Greg: New and improved and open once again. Rosanna: Fantastic. Anna Gilligan is there this morning, hello Anna. Anna: Hi, guys, yeah. I think you’re seeing some guys jump off the Tarzan Jump here at Action Park. It’s been closed since 1996, they reopened it on June 14th. I’m here with the owner, Andrew Mulvihill. He’s also the son of the man who founded it. Thanks for being here! Andrew: It’s great to be here. Thanks for coming out. What a day we have, it’s beautiful here at Action Park. Anna: So, I gotta ask you because Action Park got a bit of a reputation- Anna: Um, some people got injured- Andrew: That was 30 years ago, the world has changed. I mean, when my dad started the park, he was the guy inventing the rides and bringing inventors in. Now it’s highly regulated, everything’s engineered… Girl: I love Action Park because it’s so beautiful! Narrator: The year is 1976. Gene Mulvihill, the head of entertainment company, “Great American Recreation”, has added a new attraction to Vernon, New Jersey’s “Vernon Valley Ski Resort”. Two brand new alpine slides were installed to keep business up in the off-season. An alpine slide is a one-person cart ride, in which the rider rides down a hill in a smooth track. The rider has a brake lever in between their legs, giving them complete control of their speed. The attraction had become popular for ski resorts in the late 70’s, and Vernon Valley Ski Resort’s alpine slide was advertised as “an attraction for all ages,” claiming, “We’ve had grandfathers and we’ve had kids of kindergarten age coming down our runs alone. I also have a picture showing a mother controlling the sled with an infant in her arms. It’s that easy.” After the success of the slide, Mulvihill went forward with his plans to expand the ski resort into a water park during the off-season. He added two water slides and a race track, and more slides, a softball field, a tennis court, and a swimming pool were added shortly thereafter. The “Vernon Valley Summer Park” was rebranded to “Action Park,” a thrilling amusement park where you control the action. More slides and rides were added, and they began their big marketing push to draw audiences into their new water park. Male: Just go to Action Park, there’s no other park like it. Female: When it’s hot out, this is a great place to spend the day with your family! Kid: There are lots of big things for little kids to do! Girl: I love Action Park because it’s so beautiful! Old woman: It’s like coming to Broadway, it’s wonderful! Male 2: Race like a pro! It’s great! Male 3: These are the most amazing rides in the world! I love it here! ♪ There’s nothing in the world like Action Park! ♪ Narrator: The park was revolutionary. Not only was it one of the first water parks of its kind in the United States, but it also marketed itself as the biggest. It was eventually home to 75 rides, 40 of which were water slides. Action Park was split into three themed lands. The first was… “Motorworld” consisted of three types of attractions; land, water, and air rides. On land was the popular “Battle Action Tanks”. For an additional fee, guests could ride inside tanks equipped with tennis ball cannons. The goal was to shoot the other tanks in the caged area on one of their targets, disabling their cannons for 15 seconds. Those that chose to ride the tanks were allotted 5 minutes to do so, and those that did not want to ride could pay to use a stationary cannon from the outside. Maintenance employees attempting to fix broken down tanks would be subject to fire from the rowdy guests, making the attraction a nightmare to work at. The other two land-based Motorworld attractions were the “LOLA Cars” and the “Super Go-Karts”, both of which were kart race attractions. The Super Go-Karts were driven on a small loop. The cars themselves were designed to max out at 20 miles per hour, but the employees found that sticking a tennis ball in the governor device allowed the car to go as fast as possible, with the new maximum speed being around 50 miles an hour. Head-on collisions frequently sent guests to the hospital, and the fumes from the engines overwhelmed riders at times. The LOLA cars were mini open-cockpit race cars driven on a longer track, and they cost an additional charge to ride. Their maximum speed could also be tampered with by park employees. These were also used after-hours by the workers, sometimes being taken off the track and driven on the nearby highway. There were two water rides in Motorworld. The “Super Speedboats” were driven in a small circle around an island in a pond, a pond that also had a large population of snakes in it. The guests would often attempt to bump nearby boats, as if they were on Motorworld’s other water attraction: “Bumper Boats”. These were boats placed in a small pool and were designed to withstand guests crashing into one another. These were known to leak gasoline, which once required a guest to be examined after too much fuel leaked on their skin. The boats were also incredibly small, and riders with long legs had to position their feet off the side of the boat to fit. This led to injuries and bone fractures after collisions. Finally, Motorworld had two air-based attractions. One was “Space Shot”, which was a typical drop tower ride, and it was one of the safest rides at the park, given it was only open for Action Park’s last operating year. The second air ride was another up-charged attraction, “Slingshot”, which was also fairly safe. This ride was a common amusement park and carnival ride, in which guests were shot up on two bungee cords and flipped upside-down as they flew through the air. There’s no doubt that Motorworld had its dangerous attractions, but this this just the beginning of what Action Park has in store. Another section of the park was… Many non-water-based attractions were located in their own section of the park, sometimes labeled the “Alpine Center.” These included the aforementioned alpine slides, as well as a bungee jump titled the “Snapple Snap-Up Whipper Snapper Ride”. Originally having two jump stations, and then later four, guests could jump off the tower for an additional fee. A skate park also had a short run at Action Park. It was poorly designed, as it was surrounded by concrete and had uneven edges which led to many injuries during its existence. Interestingly, Action Park also had an attraction entitled the “Action Park Gladiator Challenge”, partially based off of the popular “American Gladiators” TV show. This included obstacle courses and jousting matches against the “Action Park Gladiators”. Finally, Action Park had its own monorail called the “Transmobile”. This went to the ski lodge, the Alpine Center, and to Motorworld. So far, Action Park has proved to be dangerous, but where are the absolutely terrifying rides? Where are the rides that are so insane that their mere existence is unbelievable? Moreover, where are the water slides? This section put the “action” in Action Park; “Waterworld” had it all. It was home to “The Tidal Wave Pool”, a 100-feet by 200-feet pool that could hold anywhere between 500 and 1,000 people. The pool’s floor was slanted, and the further guests went in it, the deeper it got. Waves went 20 minutes on, 10 minutes off, and they could reach a height of over 3 feet. This was challenging for swimmers of all skill levels, as the pool was hard to read and the fresh water was more difficult to swim in than salt water. A dozen lifeguards were on duty at the pool, and they would have to save around 30 people on a busy day. “The Tarzan Swing” was a heavily-advertised attraction in which guests would swing on a 20-foot cable over a pool. This spring-fed pool was so cool that lifeguards would have to rescue guests that could not swim after the shock of the cold water. This was also a popular attraction for men to pull down their pants, or women to pull up their tops for the line of people to see. The appropriately-named “Aqua Skoot” gave guests a sled, with which they would slide down an assembly line-style rollercoaster, hurdling them toward a shallow pool that they would skip across. If the guest was not in an ideal position, it would get caught under the water, sending the rider crashing forward. There were originally a pair of these slides, each 30 feet long, but a third slide was eventually added. The diving cliffs had two jumping bases, one 23 feet and the other 18 feet tall, with the pool below being 16 feet. The pool was also for non-jumpers, some of which were unaware of the cliffs, which resulted in collisions. There was only one lifeguard on duty, who had to work extra hard to make sure that no one was at the bottom of the pool. The “Super Speed Water Slides”, also known as “Geronimo Falls”, were a pair of high-speed vertical water slides. One of them was steeper than the other, and both were dangerous. Near these was the safer “Kamikaze”, which was a more traditional tube slide. “The Kayak Experience” was pretty self-explanatory, and used underwater fans to simulate water rapids. This was dangerous, but that goes without saying at this point. A similar ride, the “Roaring Rapids”, allowed guests to ride in a one or two-person raft down a similar river. The “Surf Hill” had riders slide down a multi-laned, multi-hill slide on a mat. Riders could easily cross over to the adjacent lanes and cause collisions. And the seventh hill, nicknamed the “back breaker,” had an additional hump that would send riders flying, resulting in injury. The “Colorado River Ride” was another raft ride, this time allowing up to four people, and it went through the wooded area of the park. At one point, the riders would come to a fork in the river and had to choose between two paths. The first path took guests under a waterfall and a series of tunnels. The second path included a waterfall and another fork, with one path being steeper than the other. The ride also included a foot-tall jump that would allow riders and the raft a short air time. “The Aerodonium” was a skydiving simulator that caused injuries when guests would try to stop their falls with their arms. Waterworld also had a variety of other typical waterslides and pools that were less notable, but there is one in particular that has yet to be mentioned. This is the attraction that made Action Park the most infamous… “The Cannonball Loop”. A tubed waterslide with a vertical loop, similar to that of a rollercoaster. It was rumored that during the testing of the attraction, Mulvihill offered $100 to employees who were willing to try it. Test dummies apparently came out of the loop without their heads. When it was open, guests would weighed, hosed down, and given a set of instructions to decrease the possibility of injury. A hatch was added to the top of the loop to assist stuck riders that could not make it all the way through the slide. Many guests that completed the loop would come out at the bottom, suffering from bloody noses or other injuries, either from hitting the top of the loop or the impact on the way down. The Cannonball Loop was indicative of a larger issue with Action Park, as many of the other attractions were poorly crafted by designers that were less than engineers, and most were designed to minimize cost rather than maximize safety. The rides became even more dangerous when paired with the fact that the park sold alcohol at many of the convenience stands; often to minors. There was even a microbrewery near Motorworld. Many of the guests visiting the inexpensive park came from low-income areas, and did not have the necessary swimming skills to navigate some of the attractions and pools. Action Park also heavily marketed to Spanish populations, but there were no translations or translators for the guests when they visited, so explaining safety instructions was virtually impossible. Announcer: You already know that Action Park has the most innovative and exciting rides! the alpine slides, Grand Prix race cars, and spectacular water rides! But Action Park means more than just great rides, it means super live shows, fantastic summer festivals, and scrumptious food and drink, including an authentic German brewery! Come to Action Park, because the rides aren’t the only thing that’s great. Labor Day Polish Festival September 6th and 7th. Narrator: The majority of those employees were teenagers, and were not equipped to handle the rowdy guests of the park. So on any given day, you could have an overcrowded water park filled with drunk teenagers that couldn’t swim, riding shoddily-built attractions supervised by teenagers that may or may not be able to communicate with them. It is no wonder what happened next. On July 8th, 1980, a male employee was riding the alpine slide when his cart went off the track. He hit his head on a rock during the crash, killing him. He was only 19. Two years later on July 24th, 1982, a 15-year-old guest was overcome by the waves of the Tidal Wave Pool and drowned. On August 1st, a mere week later, a 27-year-old guest was riding the Kayak Experience, when he was trying to reenter his kayak after falling out. When doing this, he made contact with the live wiring that powered the underwater fans. The electrocution sent him into cardiac arrest, and he passed after being rushed to the hospital. Two years later in 1984, a guest died on the Tarzan Swing after a heart attack, supposedly due to the unexpected shock from the cold water. That same year on August 27th, a 20-year-old drowned in the Tidal Wave Pool, and on July 19th, 1987, another guest drowned there, giving it the nickname, “The Grave Pool.” These deaths are tragic, and often overshadowed by the lunacy and legacy of Action Park. Interestingly enough, Action Park was able to avoid many lawsuits with these deaths and many other injuries, due in part to its reputation, and also the lax regulations New Jersey had for amusement and water parks. Great American Recreation was even able to expand the Action Park brand to other parts of the country, opening “Pocono Action Park” in Tannersville, Pennsylvania in 1980, and “Action Mountain” in Pine Hill, New Jersey in 1984. Announcer: Get w-w-w-wild! Get w-w-w-wet! At Action Mountain! Feel the thrill as you zoom through the Black Hole! Spin and splash on our bumper boats! While the kids play in our fun-filled kiddie area, cool off in our huge swimming pool, or race around the Grand Prix track! Get w-w-w-wild! Get w-w-w-wet! On any of our action-packed rides at Action Mountain in Pine Hill, New Jersey. Male: It’s awesome! Narrator: Pocono Action Park had many repeat attractions as Action Park, and it was closed in 1991. Action Mountain ran into some financial difficulties with the IRS and the town it was located in, and was closed in 1986. So why did the original Action Park close? While Action Park and Mulvihill were able to avoid lawsuits with many of the accidents and deaths, the two deaths in 1984 stemmed cases that rightfully plagued the park with a variety of legal problems. Mulvihill eventually pled guilty to five charges of insurance fraud. He and his associates claimed that the parks saw over one million guests a year, and therefore the death toll was comparatively low. The local ER on the other hand, said that they would have to treat five to ten guests on some days. In response to the high amount of guests visiting the hospital, Action Park bought Vernon, New Jersey new ambulances. Despite all of these issues, the downfall of Action Park wouldn’t come until 1996, and it was actually due to Great American Recreation’s financial issues and not the park itself. On September 2nd, 1996, Action Park ended its final season, still with the hope that it would reopen the next year. However, Great American Recreation’s bankruptcy made it impossible for Action Park to continue operations, so it didn’t reopen. After this, the ski resort and Action Park were handed from investor to investor, undergoing renovations for two years before reopening in 1998 as “Mountain Creek”. Safety was a priority under this management, and a valiant effort was put forth to distance Mountain Creek from Action Park’s reputation. However, in 2010, Mountain Creek underwent a bankruptcy of its own, and the water park and ski resort was sold to… the Mulvihill family. Two years after this in 2012, Eugene Mulvihill passed away, and his son, Andrew Mulvihill, took over ownership of the park. Two years later, in 2014, Mountain Creek was rebranded back to Action Park. The park reopened many of its classic attractions and started construction on new terrifying ones. The “Sky Caliber” was another attempt at a 360-degree vertically looping waterslide, although it used technology to enhance safety. From my knowledge, it has yet to open at the park, and there is almost no information on its status. The new Action Park tried to use nostalgia to draw guests back for two years, before in 2016, it was renamed back to Mountain Creek, in order to once again get away from the negative connotation of Action Park. Early this year, it was announced that Johnny Knoxville would be producing, writing, and starring in a film inspired by Action Park, but it was not shot on location. Death is heartbreaking, especially in environments designed for happiness and joy. Despite six people losing their lives there, Action Park is not remembered for its death toll. It is remembered for and by the kids that grew up with it and survived it. It is seen as a place where the quote on quote “popular and brave” teens hung out. The fact that it was referred to as “Traction Park” or “Class Action Park” doesn’t matter, because its inherent danger is more of a fond memory to the majority of its visitors. The burns, bruises, and fractured tibias were a rite of passage for its former guests. You think you’re cool because you survived a tame rollercoaster at Disney in California or at Universal in Florida? Well, welcome to Vernon, New Jersey. Were you able to survive Action Park? ♪ There’s nothing in the world like Action Park! ♪ Rosanna: Fun! Greg: Nice job! Rosanna: Wait, she’s gonna go swim to get her microphone. *Greg laughing* Rosanna: So give us your—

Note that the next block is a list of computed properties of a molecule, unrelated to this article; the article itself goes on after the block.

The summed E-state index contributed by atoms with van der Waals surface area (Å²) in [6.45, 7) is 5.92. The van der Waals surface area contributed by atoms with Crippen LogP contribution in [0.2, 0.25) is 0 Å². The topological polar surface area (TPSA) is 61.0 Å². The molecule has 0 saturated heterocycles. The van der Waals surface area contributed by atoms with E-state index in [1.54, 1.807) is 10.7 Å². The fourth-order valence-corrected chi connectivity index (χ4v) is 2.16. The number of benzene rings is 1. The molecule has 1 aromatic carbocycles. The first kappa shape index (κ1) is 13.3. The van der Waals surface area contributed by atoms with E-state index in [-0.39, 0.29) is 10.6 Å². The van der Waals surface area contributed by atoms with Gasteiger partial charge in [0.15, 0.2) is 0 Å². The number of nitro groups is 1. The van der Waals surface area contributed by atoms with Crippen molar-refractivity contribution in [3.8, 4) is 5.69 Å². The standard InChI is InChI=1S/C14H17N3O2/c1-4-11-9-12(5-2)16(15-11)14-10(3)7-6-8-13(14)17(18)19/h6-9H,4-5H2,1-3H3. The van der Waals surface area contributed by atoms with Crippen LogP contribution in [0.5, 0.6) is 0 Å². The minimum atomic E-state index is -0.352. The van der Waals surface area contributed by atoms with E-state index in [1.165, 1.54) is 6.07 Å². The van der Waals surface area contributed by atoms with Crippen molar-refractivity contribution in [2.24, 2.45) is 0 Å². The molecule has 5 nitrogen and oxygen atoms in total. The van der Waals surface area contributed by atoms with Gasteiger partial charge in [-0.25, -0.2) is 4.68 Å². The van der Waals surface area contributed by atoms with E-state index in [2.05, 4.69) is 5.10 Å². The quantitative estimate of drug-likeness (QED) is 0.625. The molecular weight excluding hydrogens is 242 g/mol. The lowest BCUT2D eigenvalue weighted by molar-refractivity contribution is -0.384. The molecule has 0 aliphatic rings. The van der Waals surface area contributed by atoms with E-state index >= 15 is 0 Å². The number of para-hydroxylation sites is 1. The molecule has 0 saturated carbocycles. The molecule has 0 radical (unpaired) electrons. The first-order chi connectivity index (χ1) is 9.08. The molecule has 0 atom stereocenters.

Greg: Aw, look at her! It’s like out of a movie. Rosanna: This is good. Where is she? Greg: Wait a second. Rosanna: We lost Anna.
Greg: What happened to her? Rosanna: Greg, you need to go rescue Anna.
Greg: There we go. Greg: Let’s see, does she take a— Indeed. Yay! First of all— Anna: I’m starting on Saturday… Greg: Nice bathing suit. Anna: They’re open from 10:30 to 7:00.
Rosanna: Pfft, Greg. Rosanna: Stay appropriate.
Anna: What was that? Greg: Never mind. Rosanna: Anna, you look great and you handled that beautifully, I’m just trying to keep Greg in check. Greg: Why are you so out of breath? Anna: Bye guys, I’m gonna go put some clothes on! Greg: Hold on a second! No, not so fast, Anna. Let’s see, uh…
Rosanna: Alright… Anna. Greg: Let’s see, this is in, uh, New Jersey, right? Rosanna: Be nice! Greg: I just want to talk to her a little while longer. Greg: I just want to talk to her a little while longer.
Rosanna: Stop milking this shot! Greg: I’m just wondering, uh, Anna, how long did it take you, uh, let’s see, to- Rosanna: -To get undressed? Greg: To dry-yeah, well, we saw that. How long is the… trip…? Oh, wait a second, wait— Rosanna: I think that’s smart. Anna, go dry off, we’ll see you in a little bit. What is wrong with you? Greg: Relax!
Anna: Okay, thanks guys! Rosanna: Thank you, Anna. Greg: Okay, I guess we’re done. Don’t be so frowning at the-